A friend of mine loves documenting life through photographs and whenever anyone is looking for a picture of a particular gathering or event, no matter how long ago, he’s our go-to person.
This same friend always reminds me that a picture paints a thousand words, and he’s absolutely right.
Not everyone likes to be confronted with walls of text, but who can resist a good image?
That’s all very well, but how do I find the images I need for my business blog posts? – I hear you ask.
Here are some ideas.
If you sell products, you probably already have or are building up a library of good quality product images.
These product images could be perfect for use on your blog, especially if they have a distinctive style that makes them look unusual or bespoke.
Even if the topic of your blog post doesn’t relate specifically to a particular product, you could still use your product images but re-purpose them in some way.
Perhaps by making them into a collage or combining them with quotes from your blog post.
Your own photographs
You may have a library of your own photographs that you’d like to use on your blog posts.
Choose eye-catching photos that fit with the message you’re happy for your brand to convey.
Make sure that they convey the overall look and feel that is a good match for your brand, even if the content of the image is abstract.
You could even test different types of images, to see whether certain images receive better engagement.
You may find some images do better on visual platforms such as Pinterest.
If you’re lucky enough to be in a position to commission the photography you need (or you’re a photographer), this is an ideal situation to be in.
The world of image is literally your oyster and you can access bespoke images that are tailor-made for your blog posts.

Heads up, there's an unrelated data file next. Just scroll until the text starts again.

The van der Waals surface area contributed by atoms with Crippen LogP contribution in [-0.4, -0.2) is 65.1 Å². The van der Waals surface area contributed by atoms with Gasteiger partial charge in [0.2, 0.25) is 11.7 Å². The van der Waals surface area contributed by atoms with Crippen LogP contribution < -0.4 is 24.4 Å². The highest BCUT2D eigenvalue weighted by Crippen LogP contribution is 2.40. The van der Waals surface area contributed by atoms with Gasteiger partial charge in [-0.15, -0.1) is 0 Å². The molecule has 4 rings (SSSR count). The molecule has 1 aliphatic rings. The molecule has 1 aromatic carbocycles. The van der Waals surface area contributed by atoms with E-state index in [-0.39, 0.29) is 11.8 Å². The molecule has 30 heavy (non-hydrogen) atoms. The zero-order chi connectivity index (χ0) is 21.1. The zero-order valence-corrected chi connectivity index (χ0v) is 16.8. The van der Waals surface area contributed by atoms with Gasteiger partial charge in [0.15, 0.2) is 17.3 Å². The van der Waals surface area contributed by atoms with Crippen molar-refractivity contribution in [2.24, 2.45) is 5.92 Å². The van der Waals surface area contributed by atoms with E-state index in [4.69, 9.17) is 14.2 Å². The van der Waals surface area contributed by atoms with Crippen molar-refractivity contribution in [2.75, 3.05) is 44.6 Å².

To make the most of the image options available to you, you could try testing the images to see which types of image resonate best with your target audience.
Stock photography, whether paid or unpaid, can sometimes provoke reactions that are as strong as the love/hate marmite adverts.
But if you don’t have access to images of sufficiently high quality, is stock photography worth considering?
Absolutely. As long as you’re selective and avoid the many clichéd images that are widely used. If you do enough research into the right images, there’s no reason why stock images shouldn’t work for you.
At a later date, if you fall out of love with the images you’ve chosen or you have other options, you can easily make any changes you need.
So far I’ve only discussed photographs, but there are other types of images you could add to your blog posts.
You could highlight specific parts of your blog posts by turning some of the information into graphics as call-out quotes.
Call-out quotes work well for smaller amounts of text and are a great way to highlight important information and make it memorable by making it visually appealing.
An infographic might be the best way to present the information.
Infographics use a combination of symbols plus colours, size and shapes to convey information that is persuasive, visually appealing, easier to understand and memorable.
Infographics cover three main areas:
Data visualisation uses design to filter data and present it in a visually appealing format that makes it easier to understand.
Information design uses graphic design to present concepts or processes in a visually appeal format.
Editorial infographics uses graphic content, also known as ‘charticles’ to present thought leadership content e.g. about an industry or trends within an industry and as a way of bringing attention to your blog. The aim being to provide interesting insights from different sources, but steering away from being advertorial.
Before using images on your blog…
Here are a few things to check before publishing your images (photographs or graphics):
>> Correctly sized (for example on this blog, the featured or main image is 1280 x 853 pixels)
>> Optimised – (to reduce the size of your image file)
>> Compressed – (to crunch down the size of your image file by up to 40% or more without losing quality)
>> Have alt tags (to make your images accessible – so that screen readers can identify them)
>> Marked as your copyright (if you own the images)
>> Observe copyright conditions (whether the images are copyright free and/or attribution free for commercial use)
>>> Where do you source your images?
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